morning (September 1, 2000, at 12:54 GMT), the interplanetary traveler
known as 2000 QW7 skimmed by the Earth at an
alarmingly close range (by space terms). Passing at a distance of twelve
times the average span between the Moon and Earth,
this object of roughly a half kilometer just missed a collision with us.
Why is this big news? Because scientists did not even locate this potentially
hazardous object (PHO) until a week ago, August 26. Our response time,
should anything have needed to be done (like in a Hollywood disaster movie)
would have been critically and dramatically short.
Sun (representing the awareness of shedding light)
in detail-oriented Virgo squared Jupiter (ruling long-distance travel,
like something from distant space) in good news/bad news dual message
Gemini. The good news is that the PHO missed us. The bad news is that
we almost missed it. The Sun also approaches a square to
Pluto (who is the patron saint of intruders) in Sagittarius (the sign
of the vast depths of space). Well, at least we don’t need to think about
2000 QW7 again for about two and three quarters years. But what if there
are more coming?
complain about lack of budget (a Pluto issue) for essential space exploration
(Sagittarius and Jupiter). Even if there was enough money, would we obliterate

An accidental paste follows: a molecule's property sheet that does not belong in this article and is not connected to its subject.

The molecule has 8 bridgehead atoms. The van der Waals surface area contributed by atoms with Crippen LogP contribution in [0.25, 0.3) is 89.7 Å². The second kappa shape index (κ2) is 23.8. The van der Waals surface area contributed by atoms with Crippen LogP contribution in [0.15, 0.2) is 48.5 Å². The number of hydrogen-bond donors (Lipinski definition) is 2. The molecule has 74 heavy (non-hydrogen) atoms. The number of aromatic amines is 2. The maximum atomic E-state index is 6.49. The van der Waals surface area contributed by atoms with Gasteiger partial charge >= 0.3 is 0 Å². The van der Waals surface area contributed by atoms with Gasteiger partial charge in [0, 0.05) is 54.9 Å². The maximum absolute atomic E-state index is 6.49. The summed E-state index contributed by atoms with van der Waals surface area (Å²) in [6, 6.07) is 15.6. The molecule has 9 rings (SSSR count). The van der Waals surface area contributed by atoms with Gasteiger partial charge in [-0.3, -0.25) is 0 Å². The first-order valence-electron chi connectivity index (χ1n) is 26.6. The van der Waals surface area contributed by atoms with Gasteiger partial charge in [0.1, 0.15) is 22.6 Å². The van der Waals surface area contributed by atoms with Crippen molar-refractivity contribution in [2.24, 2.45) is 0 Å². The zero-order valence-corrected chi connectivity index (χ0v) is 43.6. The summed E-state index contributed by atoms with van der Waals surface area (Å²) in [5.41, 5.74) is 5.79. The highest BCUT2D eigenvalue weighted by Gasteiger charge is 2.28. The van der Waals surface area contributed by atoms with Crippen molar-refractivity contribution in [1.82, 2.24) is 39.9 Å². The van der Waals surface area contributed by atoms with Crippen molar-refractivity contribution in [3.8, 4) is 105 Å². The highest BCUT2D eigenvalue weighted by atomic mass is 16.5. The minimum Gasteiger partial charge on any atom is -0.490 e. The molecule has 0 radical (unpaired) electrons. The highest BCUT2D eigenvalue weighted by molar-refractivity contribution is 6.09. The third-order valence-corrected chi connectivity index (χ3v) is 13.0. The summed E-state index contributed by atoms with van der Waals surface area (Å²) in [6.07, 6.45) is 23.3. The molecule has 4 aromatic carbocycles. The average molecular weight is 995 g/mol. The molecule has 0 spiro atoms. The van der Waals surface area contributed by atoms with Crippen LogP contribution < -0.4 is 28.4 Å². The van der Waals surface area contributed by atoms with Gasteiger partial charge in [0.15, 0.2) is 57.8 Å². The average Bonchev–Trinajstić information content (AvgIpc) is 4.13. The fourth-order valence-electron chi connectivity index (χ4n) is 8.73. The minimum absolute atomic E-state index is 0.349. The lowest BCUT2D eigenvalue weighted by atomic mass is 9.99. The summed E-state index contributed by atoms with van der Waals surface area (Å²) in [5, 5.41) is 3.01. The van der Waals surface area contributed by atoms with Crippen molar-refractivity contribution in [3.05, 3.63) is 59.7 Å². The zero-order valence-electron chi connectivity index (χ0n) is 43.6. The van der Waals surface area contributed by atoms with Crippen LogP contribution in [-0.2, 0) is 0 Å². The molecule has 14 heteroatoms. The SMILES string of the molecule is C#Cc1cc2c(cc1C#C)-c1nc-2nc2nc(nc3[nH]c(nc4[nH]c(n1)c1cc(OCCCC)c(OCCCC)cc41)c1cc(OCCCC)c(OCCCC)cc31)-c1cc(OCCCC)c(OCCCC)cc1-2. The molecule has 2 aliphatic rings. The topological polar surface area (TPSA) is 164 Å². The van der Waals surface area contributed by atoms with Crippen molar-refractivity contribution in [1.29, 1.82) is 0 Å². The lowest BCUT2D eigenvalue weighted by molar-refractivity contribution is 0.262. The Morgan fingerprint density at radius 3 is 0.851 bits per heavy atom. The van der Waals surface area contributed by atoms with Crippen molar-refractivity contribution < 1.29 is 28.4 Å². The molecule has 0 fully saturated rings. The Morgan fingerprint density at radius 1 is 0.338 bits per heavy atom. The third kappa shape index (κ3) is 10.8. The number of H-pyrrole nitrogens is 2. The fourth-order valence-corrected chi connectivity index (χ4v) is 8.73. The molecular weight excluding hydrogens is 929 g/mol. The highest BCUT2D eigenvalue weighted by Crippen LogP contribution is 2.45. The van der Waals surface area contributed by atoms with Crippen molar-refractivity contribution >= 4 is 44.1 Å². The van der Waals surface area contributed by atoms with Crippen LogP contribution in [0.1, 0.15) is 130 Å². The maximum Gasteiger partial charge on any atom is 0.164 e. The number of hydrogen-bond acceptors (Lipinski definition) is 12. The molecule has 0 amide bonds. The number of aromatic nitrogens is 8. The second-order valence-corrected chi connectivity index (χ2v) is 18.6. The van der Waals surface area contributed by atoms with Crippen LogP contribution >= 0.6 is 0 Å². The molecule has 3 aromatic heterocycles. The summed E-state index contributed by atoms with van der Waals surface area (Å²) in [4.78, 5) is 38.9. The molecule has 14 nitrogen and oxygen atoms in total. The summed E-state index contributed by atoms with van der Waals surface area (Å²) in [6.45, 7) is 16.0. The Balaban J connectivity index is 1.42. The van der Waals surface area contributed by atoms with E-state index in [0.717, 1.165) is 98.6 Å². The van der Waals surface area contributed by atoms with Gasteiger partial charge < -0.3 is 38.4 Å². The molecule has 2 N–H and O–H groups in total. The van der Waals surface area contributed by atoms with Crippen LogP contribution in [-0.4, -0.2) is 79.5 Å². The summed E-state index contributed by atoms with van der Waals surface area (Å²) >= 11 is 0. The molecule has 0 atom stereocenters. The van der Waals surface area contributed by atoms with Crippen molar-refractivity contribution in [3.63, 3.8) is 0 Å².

the intruder? (Obliteration, especially nuclear, and intruders are both
linked to Pluto.) With the philosophical pressure to look at all angles
(Jupiter in Gemini), and the impending opposition to Pluto in Jupiter’s
sign, perhaps these considerations must evolve into a defined and viable
doctrine. It’s certainly food for thought while gazing at streaking meteors
in the night sky.
appeared in our telescopes at 20 Aquarius 11 minutes on August 26. At
the time, Mars in Leo opposed Uranus in Aquarius at this approximate degree.
Mars and Pluto, co-rulers of Scorpio, do maintain the unwanted visitor
vibe. Add Uranus, and the unexpected become the norm. Meanwhile, this
PHO reached the point in its orbit that is closest to the Sun (perihelion)—19
Aquarius 13—a tight alignment to the Mars-Uranus opposition and a critical
Node of such an object shows the purpose of the object. This body’s Node
was 8 Virgo 49. While it came closest to Earth,
the Sun passed this degree of Virgo. The implication is that we need to
implement the best Virgo has to offer—organize a comprehensive ongoing
search program with better reporting, assigned sectors and clearer priorities.
incidentally, is (astrologically) opposed the Sun. Today, the Earth
bobs in space in Pisces, which rules movies. To avoid putting the Earth
in a bad movie plot, perhaps we should be taking Virgo notes and writing
our politicians for expanded space search budgets (Pluto in Sagittarius
and Jupiter in Gemini again). In the meantime, heads up!